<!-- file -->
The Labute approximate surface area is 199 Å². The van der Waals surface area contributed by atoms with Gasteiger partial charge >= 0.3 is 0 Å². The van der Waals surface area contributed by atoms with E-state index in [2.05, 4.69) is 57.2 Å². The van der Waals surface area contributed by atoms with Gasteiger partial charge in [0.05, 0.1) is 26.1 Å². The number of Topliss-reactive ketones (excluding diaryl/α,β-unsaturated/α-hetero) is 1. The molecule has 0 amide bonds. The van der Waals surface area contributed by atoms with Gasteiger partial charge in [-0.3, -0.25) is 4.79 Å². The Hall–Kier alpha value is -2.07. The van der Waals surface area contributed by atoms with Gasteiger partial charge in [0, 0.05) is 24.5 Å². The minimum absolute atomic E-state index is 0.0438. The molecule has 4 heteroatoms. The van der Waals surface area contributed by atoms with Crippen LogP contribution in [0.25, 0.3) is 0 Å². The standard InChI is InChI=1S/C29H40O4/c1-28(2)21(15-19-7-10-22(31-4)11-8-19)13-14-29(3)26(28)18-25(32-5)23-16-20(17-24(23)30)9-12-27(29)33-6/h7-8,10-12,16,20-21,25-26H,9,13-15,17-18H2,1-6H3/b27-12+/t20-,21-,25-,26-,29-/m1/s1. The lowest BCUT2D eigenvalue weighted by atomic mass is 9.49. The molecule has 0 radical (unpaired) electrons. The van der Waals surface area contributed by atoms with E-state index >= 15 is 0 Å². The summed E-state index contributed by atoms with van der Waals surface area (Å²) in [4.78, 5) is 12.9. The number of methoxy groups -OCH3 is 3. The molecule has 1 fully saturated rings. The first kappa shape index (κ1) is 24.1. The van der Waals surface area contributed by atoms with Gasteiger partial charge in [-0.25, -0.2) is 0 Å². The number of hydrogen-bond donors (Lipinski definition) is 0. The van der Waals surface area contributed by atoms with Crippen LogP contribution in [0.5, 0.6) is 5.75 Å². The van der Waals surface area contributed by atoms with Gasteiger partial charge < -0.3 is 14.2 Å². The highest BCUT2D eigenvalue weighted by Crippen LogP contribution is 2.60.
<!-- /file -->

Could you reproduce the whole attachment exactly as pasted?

The Labute approximate surface area is 199 Å². The van der Waals surface area contributed by atoms with Gasteiger partial charge >= 0.3 is 0 Å². The van der Waals surface area contributed by atoms with E-state index in [2.05, 4.69) is 57.2 Å². The van der Waals surface area contributed by atoms with Gasteiger partial charge in [0.05, 0.1) is 26.1 Å². The number of Topliss-reactive ketones (excluding diaryl/α,β-unsaturated/α-hetero) is 1. The molecule has 0 amide bonds. The van der Waals surface area contributed by atoms with Gasteiger partial charge in [-0.3, -0.25) is 4.79 Å². The Hall–Kier alpha value is -2.07. The van der Waals surface area contributed by atoms with Gasteiger partial charge in [0, 0.05) is 24.5 Å². The minimum absolute atomic E-state index is 0.0438. The molecule has 4 heteroatoms. The van der Waals surface area contributed by atoms with Crippen LogP contribution in [0.25, 0.3) is 0 Å². The standard InChI is InChI=1S/C29H40O4/c1-28(2)21(15-19-7-10-22(31-4)11-8-19)13-14-29(3)26(28)18-25(32-5)23-16-20(17-24(23)30)9-12-27(29)33-6/h7-8,10-12,16,20-21,25-26H,9,13-15,17-18H2,1-6H3/b27-12+/t20-,21-,25-,26-,29-/m1/s1. The lowest BCUT2D eigenvalue weighted by atomic mass is 9.49. The molecule has 0 radical (unpaired) electrons. The van der Waals surface area contributed by atoms with E-state index >= 15 is 0 Å². The summed E-state index contributed by atoms with van der Waals surface area (Å²) in [4.78, 5) is 12.9. The number of methoxy groups -OCH3 is 3. The molecule has 1 fully saturated rings. The first kappa shape index (κ1) is 24.1. The van der Waals surface area contributed by atoms with Gasteiger partial charge in [-0.25, -0.2) is 0 Å². The number of hydrogen-bond donors (Lipinski definition) is 0. The van der Waals surface area contributed by atoms with Crippen LogP contribution in [0.5, 0.6) is 5.75 Å². The van der Waals surface area contributed by atoms with Gasteiger partial charge < -0.3 is 14.2 Å². The highest BCUT2D eigenvalue weighted by Crippen LogP contribution is 2.60.